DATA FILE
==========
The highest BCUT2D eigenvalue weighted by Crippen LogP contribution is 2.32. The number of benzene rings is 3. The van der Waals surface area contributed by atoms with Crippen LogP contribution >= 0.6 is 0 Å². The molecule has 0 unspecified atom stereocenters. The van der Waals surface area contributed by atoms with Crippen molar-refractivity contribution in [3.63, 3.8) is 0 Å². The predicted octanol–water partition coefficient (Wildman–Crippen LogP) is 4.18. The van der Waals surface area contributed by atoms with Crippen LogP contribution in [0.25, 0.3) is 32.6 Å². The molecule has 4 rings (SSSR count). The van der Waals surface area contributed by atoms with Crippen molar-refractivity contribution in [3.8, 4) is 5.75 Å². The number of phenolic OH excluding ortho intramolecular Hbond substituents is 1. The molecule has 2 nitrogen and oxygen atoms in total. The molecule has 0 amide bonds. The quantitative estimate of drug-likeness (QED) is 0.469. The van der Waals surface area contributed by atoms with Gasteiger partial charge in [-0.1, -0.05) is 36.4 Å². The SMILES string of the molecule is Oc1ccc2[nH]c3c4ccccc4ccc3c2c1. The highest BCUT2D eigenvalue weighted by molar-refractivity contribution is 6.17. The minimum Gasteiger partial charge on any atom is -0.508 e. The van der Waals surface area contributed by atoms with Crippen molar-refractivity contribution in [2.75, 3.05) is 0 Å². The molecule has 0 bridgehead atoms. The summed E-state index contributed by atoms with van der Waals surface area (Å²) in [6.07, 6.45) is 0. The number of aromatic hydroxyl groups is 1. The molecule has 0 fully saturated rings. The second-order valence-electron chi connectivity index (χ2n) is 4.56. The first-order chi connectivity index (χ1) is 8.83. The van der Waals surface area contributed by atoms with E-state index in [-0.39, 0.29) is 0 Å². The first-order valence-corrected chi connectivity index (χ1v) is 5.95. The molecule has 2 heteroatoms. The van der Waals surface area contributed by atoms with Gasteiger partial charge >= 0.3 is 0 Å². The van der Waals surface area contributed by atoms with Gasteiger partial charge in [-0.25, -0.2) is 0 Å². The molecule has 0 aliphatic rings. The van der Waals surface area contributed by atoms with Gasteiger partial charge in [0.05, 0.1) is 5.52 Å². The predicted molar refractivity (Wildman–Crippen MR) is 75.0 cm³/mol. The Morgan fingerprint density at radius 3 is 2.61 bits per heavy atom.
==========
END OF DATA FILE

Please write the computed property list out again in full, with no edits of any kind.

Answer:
The highest BCUT2D eigenvalue weighted by Crippen LogP contribution is 2.32. The number of benzene rings is 3. The van der Waals surface area contributed by atoms with Crippen LogP contribution >= 0.6 is 0 Å². The molecule has 0 unspecified atom stereocenters. The van der Waals surface area contributed by atoms with Crippen molar-refractivity contribution in [3.63, 3.8) is 0 Å². The predicted octanol–water partition coefficient (Wildman–Crippen LogP) is 4.18. The van der Waals surface area contributed by atoms with Crippen LogP contribution in [0.25, 0.3) is 32.6 Å². The molecule has 4 rings (SSSR count). The van der Waals surface area contributed by atoms with Crippen molar-refractivity contribution in [3.8, 4) is 5.75 Å². The number of phenolic OH excluding ortho intramolecular Hbond substituents is 1. The molecule has 2 nitrogen and oxygen atoms in total. The molecule has 0 amide bonds. The quantitative estimate of drug-likeness (QED) is 0.469. The van der Waals surface area contributed by atoms with Gasteiger partial charge in [-0.1, -0.05) is 36.4 Å². The SMILES string of the molecule is Oc1ccc2[nH]c3c4ccccc4ccc3c2c1. The highest BCUT2D eigenvalue weighted by molar-refractivity contribution is 6.17. The minimum Gasteiger partial charge on any atom is -0.508 e. The van der Waals surface area contributed by atoms with Crippen molar-refractivity contribution in [2.75, 3.05) is 0 Å². The molecule has 0 bridgehead atoms. The summed E-state index contributed by atoms with van der Waals surface area (Å²) in [6.07, 6.45) is 0. The number of aromatic hydroxyl groups is 1. The molecule has 0 fully saturated rings. The second-order valence-electron chi connectivity index (χ2n) is 4.56. The first-order chi connectivity index (χ1) is 8.83. The van der Waals surface area contributed by atoms with E-state index in [-0.39, 0.29) is 0 Å². The first-order valence-corrected chi connectivity index (χ1v) is 5.95. The molecule has 2 heteroatoms. The van der Waals surface area contributed by atoms with Gasteiger partial charge >= 0.3 is 0 Å². The van der Waals surface area contributed by atoms with Gasteiger partial charge in [-0.25, -0.2) is 0 Å². The molecule has 0 aliphatic rings. The van der Waals surface area contributed by atoms with Gasteiger partial charge in [0.05, 0.1) is 5.52 Å². The predicted molar refractivity (Wildman–Crippen MR) is 75.0 cm³/mol. The Morgan fingerprint density at radius 3 is 2.61 bits per heavy atom.